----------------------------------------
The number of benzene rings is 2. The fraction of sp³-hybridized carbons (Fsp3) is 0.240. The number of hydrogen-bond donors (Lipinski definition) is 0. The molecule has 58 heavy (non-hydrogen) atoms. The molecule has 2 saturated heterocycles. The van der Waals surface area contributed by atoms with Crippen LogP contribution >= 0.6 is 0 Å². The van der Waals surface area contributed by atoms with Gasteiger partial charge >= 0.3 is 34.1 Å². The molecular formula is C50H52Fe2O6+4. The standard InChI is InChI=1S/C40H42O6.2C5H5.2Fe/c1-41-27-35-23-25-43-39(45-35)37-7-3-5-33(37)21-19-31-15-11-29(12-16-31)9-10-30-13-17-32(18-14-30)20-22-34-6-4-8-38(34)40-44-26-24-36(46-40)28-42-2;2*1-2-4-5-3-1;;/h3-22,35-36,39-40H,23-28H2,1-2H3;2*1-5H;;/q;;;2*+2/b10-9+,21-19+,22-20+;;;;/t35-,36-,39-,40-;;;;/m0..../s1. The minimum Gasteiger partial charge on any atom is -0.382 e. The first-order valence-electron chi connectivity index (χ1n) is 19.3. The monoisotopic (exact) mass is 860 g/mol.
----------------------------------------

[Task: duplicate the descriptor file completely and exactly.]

The number of benzene rings is 2. The fraction of sp³-hybridized carbons (Fsp3) is 0.240. The number of hydrogen-bond donors (Lipinski definition) is 0. The molecule has 58 heavy (non-hydrogen) atoms. The molecule has 2 saturated heterocycles. The van der Waals surface area contributed by atoms with Crippen LogP contribution >= 0.6 is 0 Å². The van der Waals surface area contributed by atoms with Gasteiger partial charge >= 0.3 is 34.1 Å². The molecular formula is C50H52Fe2O6+4. The standard InChI is InChI=1S/C40H42O6.2C5H5.2Fe/c1-41-27-35-23-25-43-39(45-35)37-7-3-5-33(37)21-19-31-15-11-29(12-16-31)9-10-30-13-17-32(18-14-30)20-22-34-6-4-8-38(34)40-44-26-24-36(46-40)28-42-2;2*1-2-4-5-3-1;;/h3-22,35-36,39-40H,23-28H2,1-2H3;2*1-5H;;/q;;;2*+2/b10-9+,21-19+,22-20+;;;;/t35-,36-,39-,40-;;;;/m0..../s1. The minimum Gasteiger partial charge on any atom is -0.382 e. The first-order valence-electron chi connectivity index (χ1n) is 19.3. The monoisotopic (exact) mass is 860 g/mol.